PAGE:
Ulster Bank is urging online shoppers to stay alert and informed when browsing for deals this Black Friday.
Black Friday is fast approaching and customers are gearing up for the global shopping event, taking place next week (29 November).
To help you stay as safe and secure as possible when shopping online, Ulster Bank has published tips from its new Black Friday Fraud Survey. According to the bank, “when a Black Friday online bargain sounds too good to be true, it probably is”.
Results from the report, which surveyed more than 1,000 adults, suggested that consumers’ confidence in their ability to stay safe from online scams and frauds is frequently not matched by their online shopping behaviour. This is a pressing fact, given the finding that more than half of Irish online shoppers plan to spend either the same or more in this year’s sales.
More than three-quarters of respondents to the survey said they have taken all the necessary precautions to carry out their online shopping in safety this year, but 23pc admitted to taking a chance on a suspicious link if it advertised a promising bargain. Furthermore, one in 10 adults who shop online claim to have shared their online banking security details with someone, either verbally or online.
‘Cybercrime is an increasingly sophisticated enterprise, but scammers have deadlines too. Consumers can slow them down by simply stopping to think: is this deal too good to be true?’
– DR CIARÁN MC MAHON
To help educate and inform people about staying safe from scams this year, Ulster Bank has published six useful tips to consider when hunting down Black Friday bargains:
- Be vigilant. Just because someone knows basic personal details about you (such as names and addresses or even a mother’s maiden name), it doesn’t mean they are genuine. Listen to your instincts – if something doesn’t feel right, take a moment to stop and think things over.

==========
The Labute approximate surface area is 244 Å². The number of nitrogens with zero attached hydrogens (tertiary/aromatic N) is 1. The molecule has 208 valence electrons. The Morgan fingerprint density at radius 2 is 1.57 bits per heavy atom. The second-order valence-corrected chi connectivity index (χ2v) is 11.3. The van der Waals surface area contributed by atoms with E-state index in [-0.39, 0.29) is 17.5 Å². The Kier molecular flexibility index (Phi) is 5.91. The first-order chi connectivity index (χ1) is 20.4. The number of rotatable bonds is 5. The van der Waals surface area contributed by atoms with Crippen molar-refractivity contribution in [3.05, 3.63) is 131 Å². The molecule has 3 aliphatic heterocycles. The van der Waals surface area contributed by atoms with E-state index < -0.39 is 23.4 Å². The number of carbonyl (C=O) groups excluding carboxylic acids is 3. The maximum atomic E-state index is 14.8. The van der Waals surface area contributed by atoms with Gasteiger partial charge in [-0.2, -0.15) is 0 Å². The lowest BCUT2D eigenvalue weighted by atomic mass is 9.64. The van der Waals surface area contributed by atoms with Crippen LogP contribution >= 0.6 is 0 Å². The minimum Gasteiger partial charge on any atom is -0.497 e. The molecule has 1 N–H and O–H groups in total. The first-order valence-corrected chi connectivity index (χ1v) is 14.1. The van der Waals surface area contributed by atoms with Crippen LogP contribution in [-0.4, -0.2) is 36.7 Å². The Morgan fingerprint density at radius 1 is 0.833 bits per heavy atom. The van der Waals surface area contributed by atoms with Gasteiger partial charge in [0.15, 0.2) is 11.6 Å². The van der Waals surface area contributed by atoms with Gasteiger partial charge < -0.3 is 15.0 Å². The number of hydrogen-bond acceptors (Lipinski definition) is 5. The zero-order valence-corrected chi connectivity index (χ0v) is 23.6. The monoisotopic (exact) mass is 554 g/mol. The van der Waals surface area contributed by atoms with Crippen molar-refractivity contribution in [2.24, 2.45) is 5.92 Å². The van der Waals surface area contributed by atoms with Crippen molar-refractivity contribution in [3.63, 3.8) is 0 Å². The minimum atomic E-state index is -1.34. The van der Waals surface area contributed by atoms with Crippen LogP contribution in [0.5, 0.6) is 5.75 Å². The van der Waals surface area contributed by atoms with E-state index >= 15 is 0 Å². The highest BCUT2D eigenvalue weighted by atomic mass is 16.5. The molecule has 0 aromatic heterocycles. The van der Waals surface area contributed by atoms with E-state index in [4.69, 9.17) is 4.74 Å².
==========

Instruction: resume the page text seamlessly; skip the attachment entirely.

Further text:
- Aways follow your bank’s security advice and never provide remote access to your device when asked to do so following a cold call
- Be cautious with what you disclose on social media and take precautions to ensure that your profile is private and only viewable to people you know
- Keep your mobile devices’ operating systems up to date to ensure that you have the latest security patches and upgrades
- A genuine call from a bank or organisation will never ask you to transfer money to a safe account for any reasons
- A bank will never contact you out of the blue to ask for your full PIN or password. Stay in control and have the confidence to refuse unusual requests for information. Your bank will never ask you to disclose card reader codes over the phone under any circumstances.
The bank partnered with cyberpsychologist Dr Ciarán Mc Mahon to help spot the danger signs of a scam and shop safely online.
Commenting on the survey results, he said: “The Black Friday phenomenon is all about the chance to bag a bargain before a deadline. However, academic research shows that when faced with time pressures, we often make decisions that are more emotional and less analytical. Scammers are hoping that we will drop our guard so let’s make it as difficult as possible for them.
“Similarly, academic research indicates that many people mistakenly assess their abilities as significantly better than they actually are. This is reflected in the survey results, where a large majority of respondents feel they have taken enough precautions yet admit to engaging in risky behaviours.
“Cybercrime is an increasingly sophisticated enterprise, but scammers have deadlines too. Consumers can slow them down by simply stopping to think: is this deal too good to be true?”
Ulster Bank’s community protection advisor, Denise Cusack, added: “It’s hugely positive that we’re seeing a majority of respondents saying that they would not be embarrassed to admit to have been scammed or defrauded. We’ll all become safer and more knowledgeable when people are comfortable in talking about their experiences with scams.”
To find out more about the survey results, check out Ulster Bank’s infographic below or click here to view a larger image.